Founded 50 years ago by Grace Kelly, the World Association of Children’s Friends (AMADE Mondiale) helps more than 40,000 of the world’s most vulnerable children every year. During the COVID-19 pandemic and subsequent economic crisis, AMADE, today presided over by Princess Caroline of Hanover, has redoubled its efforts to provide a helping hand for disadvantaged children and teenagers.

AMADE is always mobilised to provide aid during emergencies. Engaged throughout the year in several long-term programmes (Dignity for Women, Energy of Hope, Capoeira for Peace and Unaccompanied Migrants), AMADE adapts to crises alongside its local partners and donors to help vulnerable children and refugees. Having helped in crises such as the 2013 Typhoon in the Philippines and the 2015 Nepal earthquake, AMADE has been fully engaged in the fight against COVID-19 for several weeks.

“We are mobilised for the African continent”

“We are mobilised for the African continent and the health issues they are currently facing,” says Jérôme Froissart, Secretary-General of AMADE. “We have launched an emergency appeal to mobilise funds, which are currently allocated to two partner associations. The first, ALIMA, a health service based in West Africa with whom we already have a project on the prevention of child mortality in Niger. For their part, they are involved in this emergency operation by supporting referral hospitals in Senegal, Burkina Faso and the Democratic Republic of Congo. We have allocated €20,000 to ALIMA, which has enabled the purchase of twenty oxygen concentrators for a hospital in Ouagadougou, Burkina Faso.”

Continuing to study thanks to technology

“We have to adapt to the situation in Africa. Even if there are few cases, there is still an evolution, so we are attentive to respond to the needs we have on the ground as best we can. We have a grant of €20,000 to set up an analytical laboratory to strengthen local health structures.”

Alongside Nobel Peace Prize winner Dr Denis Mukwege, who is currently at the head of a referral centre in the DRC (Panzi Foundation DRC) mobilised to prevent the spread of the epidemic, AMADE is also putting in place means to improve education on the African continent. “We are working to support digital educational platforms as a tool in Senegal and other West African countries as well as the access to education on the African continent, to promote digital inclusion for children who no longer go to school. This should enable them to continue education thanks to technology.”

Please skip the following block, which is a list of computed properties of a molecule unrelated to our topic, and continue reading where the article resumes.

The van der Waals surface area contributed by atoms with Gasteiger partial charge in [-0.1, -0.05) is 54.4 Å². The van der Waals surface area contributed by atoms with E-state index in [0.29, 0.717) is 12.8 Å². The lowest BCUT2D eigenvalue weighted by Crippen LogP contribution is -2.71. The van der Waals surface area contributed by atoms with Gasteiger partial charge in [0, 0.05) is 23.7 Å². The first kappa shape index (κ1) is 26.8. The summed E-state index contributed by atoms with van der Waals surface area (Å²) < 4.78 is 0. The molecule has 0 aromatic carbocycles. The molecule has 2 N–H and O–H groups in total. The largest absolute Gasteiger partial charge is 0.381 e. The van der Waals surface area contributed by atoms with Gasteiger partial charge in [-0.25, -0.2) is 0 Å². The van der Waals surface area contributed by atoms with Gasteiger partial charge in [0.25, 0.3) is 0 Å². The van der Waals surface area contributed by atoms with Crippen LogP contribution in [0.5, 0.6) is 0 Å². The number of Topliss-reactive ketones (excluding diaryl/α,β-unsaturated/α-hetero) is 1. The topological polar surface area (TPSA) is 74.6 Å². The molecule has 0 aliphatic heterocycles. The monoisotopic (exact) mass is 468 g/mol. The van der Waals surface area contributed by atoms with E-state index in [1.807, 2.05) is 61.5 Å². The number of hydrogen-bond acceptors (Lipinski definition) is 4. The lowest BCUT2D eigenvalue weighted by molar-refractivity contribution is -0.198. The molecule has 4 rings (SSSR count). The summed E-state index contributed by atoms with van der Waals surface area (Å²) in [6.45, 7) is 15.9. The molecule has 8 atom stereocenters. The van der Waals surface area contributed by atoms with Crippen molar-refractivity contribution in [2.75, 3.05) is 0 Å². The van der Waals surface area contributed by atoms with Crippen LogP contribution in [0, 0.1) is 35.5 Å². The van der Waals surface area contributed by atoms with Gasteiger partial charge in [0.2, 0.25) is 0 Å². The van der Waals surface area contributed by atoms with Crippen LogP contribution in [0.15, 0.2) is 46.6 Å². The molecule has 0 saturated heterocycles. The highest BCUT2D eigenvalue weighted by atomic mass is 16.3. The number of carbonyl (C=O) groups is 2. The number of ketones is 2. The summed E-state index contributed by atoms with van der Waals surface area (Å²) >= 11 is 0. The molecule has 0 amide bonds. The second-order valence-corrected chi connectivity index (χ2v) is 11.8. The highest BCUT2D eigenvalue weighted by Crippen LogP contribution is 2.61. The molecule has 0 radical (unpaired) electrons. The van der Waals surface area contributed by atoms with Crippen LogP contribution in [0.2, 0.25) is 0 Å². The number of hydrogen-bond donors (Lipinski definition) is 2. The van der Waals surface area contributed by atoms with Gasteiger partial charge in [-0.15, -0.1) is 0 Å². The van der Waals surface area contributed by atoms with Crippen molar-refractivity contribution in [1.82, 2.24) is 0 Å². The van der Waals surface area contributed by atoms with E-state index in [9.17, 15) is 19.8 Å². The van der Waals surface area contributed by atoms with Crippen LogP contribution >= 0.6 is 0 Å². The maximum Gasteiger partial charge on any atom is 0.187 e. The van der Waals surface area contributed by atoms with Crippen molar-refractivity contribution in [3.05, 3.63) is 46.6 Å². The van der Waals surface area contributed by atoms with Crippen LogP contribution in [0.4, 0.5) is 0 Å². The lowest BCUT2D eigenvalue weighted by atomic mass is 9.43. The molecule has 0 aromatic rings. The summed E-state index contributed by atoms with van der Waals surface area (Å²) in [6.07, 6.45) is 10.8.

Tackling school dropout rates in France

AMADE is also heavily involved in France as well as the African continent. “The CFM Indosuez bank in Monaco responded to our emergency appeal, so we are collaborating on an emergency operation launched by several French NGOs and foundations,” Jérôme Froissart continues. “This should enable young people from underprivileged backgrounds who have lost contact with school during lockdown and who do not have access to technology to access education. We are going to release €42,000 to give 169 young people in the PACA region, in Nice, Grasse, Toulon and Digne, a personal laptop and Internet connection. We will also be implementing a mentoring programme so that an adult can assist each young person.”

AMADE Mondiale cannot carry out its important work with children without the support of generous donors : I get involved with with AMADE